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"Washington's aggressive naval posturing continues despite pandemic"

"Washington's aggressive naval posturing continues despite pandemic"
15 May 2020 - 12:46 - Update: 16 May 2020 - 12:52

Washington’s aggressive naval posturing continues despite pandemic

Last week, an event took place for the first time in the 40 years following the Cold War. Three American destroyers, an offshore supply vessel and a Royal Navy frigate conducted a drill in the Barents Sea, Russia’s front yard. American maritime patrol aircraft also participated in the drill. What the Gulf of Mexico for the US, the Barents Sea is for Russia. The American warships that participated in the dril came from the Sixth Fleet stationed in the Mediterranean Sea.

The US Navy continues its provocations

Also last week, American B1 bombers were spotted in the East China Sea and together with the USS Barry conducted freedom of navigation (FON) acts. The presence of the USS George Washington carrier strike group (CSG), which contains over 100 fighter jets, off the coast of Venezuela during April, has drawn quite a lot of attention. The US claimed that this deployment was a part of the war on narcotic trafficking, which resulted in a lot of public mockery. The actual reason for their presence was revealed a few days later, when the Venezuelan government announced they had thwarted a failed coup attempt by a mercenary militia which arrived in the country by sea. Some journalists and reporters have compared the botched revolution to the Bay of Pigs Operations of 1961 in Cuba, sarcastically calling it the “Bay of Piglets.”

INTIMIDATION AGAINST IRAN VIA TWITTER

On April 22, 2020, US President Trump announced on Twitter that any Iranian patrol vessels harassing or acting hostile in relation to US warships in the Persian Gulf and its vicinity would be engaged. However, no changes in the rules of engagement were discussed. On the other hand, the American WSJ Newspaper announced last week that the United States would withdraw its Patriot missile systems, which were deployed in Saudi Arabia in January. One might argue that this is a punishment for the Saudis for causing the bankruptcy of many petroleum companies in the United States by increasing the market supply and lowering oil prices.

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USELESS ACTIONS OF A COLLAPSING HEGEMONY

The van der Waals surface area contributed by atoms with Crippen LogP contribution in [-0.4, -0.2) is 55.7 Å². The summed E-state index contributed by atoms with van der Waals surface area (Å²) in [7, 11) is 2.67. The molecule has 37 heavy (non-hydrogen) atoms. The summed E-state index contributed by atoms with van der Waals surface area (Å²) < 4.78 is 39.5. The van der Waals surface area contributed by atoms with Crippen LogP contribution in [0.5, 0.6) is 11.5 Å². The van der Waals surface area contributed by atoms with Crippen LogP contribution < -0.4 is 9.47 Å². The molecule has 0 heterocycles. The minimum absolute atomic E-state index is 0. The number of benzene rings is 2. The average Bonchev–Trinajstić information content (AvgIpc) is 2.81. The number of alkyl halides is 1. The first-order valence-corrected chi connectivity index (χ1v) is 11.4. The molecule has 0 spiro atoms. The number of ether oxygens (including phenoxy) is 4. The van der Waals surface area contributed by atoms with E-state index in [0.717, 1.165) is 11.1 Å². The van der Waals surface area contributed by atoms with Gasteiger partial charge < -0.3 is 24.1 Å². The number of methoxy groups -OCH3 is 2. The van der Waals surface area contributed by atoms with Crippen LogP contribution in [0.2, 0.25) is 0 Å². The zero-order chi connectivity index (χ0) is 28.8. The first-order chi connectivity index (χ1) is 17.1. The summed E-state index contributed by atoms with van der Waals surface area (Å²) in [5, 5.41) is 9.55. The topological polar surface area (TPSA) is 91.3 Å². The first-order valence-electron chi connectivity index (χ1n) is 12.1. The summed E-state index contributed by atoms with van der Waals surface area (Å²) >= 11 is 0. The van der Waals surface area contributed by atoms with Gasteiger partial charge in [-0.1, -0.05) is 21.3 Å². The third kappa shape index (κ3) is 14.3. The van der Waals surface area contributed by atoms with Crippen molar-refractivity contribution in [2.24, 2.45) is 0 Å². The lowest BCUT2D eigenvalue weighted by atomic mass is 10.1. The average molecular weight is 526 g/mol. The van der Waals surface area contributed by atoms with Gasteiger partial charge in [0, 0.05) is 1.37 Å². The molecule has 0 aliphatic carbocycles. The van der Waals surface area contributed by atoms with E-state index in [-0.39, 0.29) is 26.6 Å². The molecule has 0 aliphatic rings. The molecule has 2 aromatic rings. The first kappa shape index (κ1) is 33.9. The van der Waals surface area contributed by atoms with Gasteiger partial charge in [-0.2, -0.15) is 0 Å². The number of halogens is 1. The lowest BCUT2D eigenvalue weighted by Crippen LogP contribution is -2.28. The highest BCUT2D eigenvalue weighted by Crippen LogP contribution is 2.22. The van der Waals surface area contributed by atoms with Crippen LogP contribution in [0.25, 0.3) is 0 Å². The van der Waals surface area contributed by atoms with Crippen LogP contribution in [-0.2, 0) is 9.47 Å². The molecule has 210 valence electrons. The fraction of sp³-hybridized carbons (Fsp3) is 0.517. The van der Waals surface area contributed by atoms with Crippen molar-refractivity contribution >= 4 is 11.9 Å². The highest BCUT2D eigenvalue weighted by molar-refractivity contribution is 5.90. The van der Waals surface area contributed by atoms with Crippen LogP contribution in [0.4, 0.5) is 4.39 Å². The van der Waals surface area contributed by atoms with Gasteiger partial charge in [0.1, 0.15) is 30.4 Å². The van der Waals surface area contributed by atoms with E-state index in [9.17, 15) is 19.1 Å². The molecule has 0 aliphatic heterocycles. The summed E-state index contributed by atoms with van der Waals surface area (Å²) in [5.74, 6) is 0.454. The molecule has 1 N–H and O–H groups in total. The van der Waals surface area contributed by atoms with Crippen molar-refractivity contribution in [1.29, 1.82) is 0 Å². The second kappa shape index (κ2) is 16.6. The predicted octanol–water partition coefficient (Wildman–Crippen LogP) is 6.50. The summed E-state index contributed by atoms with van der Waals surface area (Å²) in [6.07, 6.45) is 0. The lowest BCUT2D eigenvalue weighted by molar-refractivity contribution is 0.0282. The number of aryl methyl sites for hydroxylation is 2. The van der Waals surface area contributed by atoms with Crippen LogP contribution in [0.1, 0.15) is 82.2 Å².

There are many reasons for the United States, which had suffered a serious loss of reputation as a result of the COVID-19 pandemic, to take such provocative actions on different seas of the world, especially in the front yard of Russia, or to use its naval power in an irrational and a ludicrous way. There is no doubt that the world is preparing itself for a new balance of power in the post-pandemic era. The geographical, political, economic and the military effects of this order have already begun to take shape, with cascading effects. Throughout history, transitions between hegemonic structures have not been easy. The hegemons that are pushed to their limits rely increasingly on their military capabilities, and fall into a Thucydides trap when a new hegemon arrives. In the nuclear age, it has become harder to fall into this trap as a result of the obvious devastation that would arise from a full-fledged total war. But that does not necessarily mean that military power will not be involved. In today’s circumstances, we can say that the geopolitical actors will continue to use military power as an element of hybrid war. The war for hegemony will be waged by the proxies, as was the case in Syria and Libya, or that the US will continue to prioritise organizing coups like the one tried in Venezuela.

THE NAVAL ARMAMENT AT FULL SPEED

On the other hand, we can say that the armament efforts of both the continental and the regional naval forces will be greater than other sectors. The main reason for this is the issue of maritime jurisdictions. There has been a significant increase of defense expenditure especially in underwater warfare, mainly submarines and unmanned subsurface vehicles. There is no doubt that if a large-scale armed conflict occurs in the maritime domain, the decisive actions will be taken beneath the sea. For example, Egypt’s purchase of the third Type 209/1400 submarine from Germany last week was an important event for the balance of power in the Mediterranean Sea. If we evaluate this purchase in the context of the American-Jewish Think Tank (JINSA) document, prepared by the neocons in August 2019 under the title of  ‘’Sea Changes: US Challenges and Opportunities in the Eastern Mediterranean”, which points out that the Egyptian Navy has  the potential to clash with the Turkish Navy, then Turkey should keep a close eye on the Egyptian purchase of a this modern submarine in the depths of the Eastern Mediterranean, without falling prey to the ludicrous provocations of the warmongering neocons.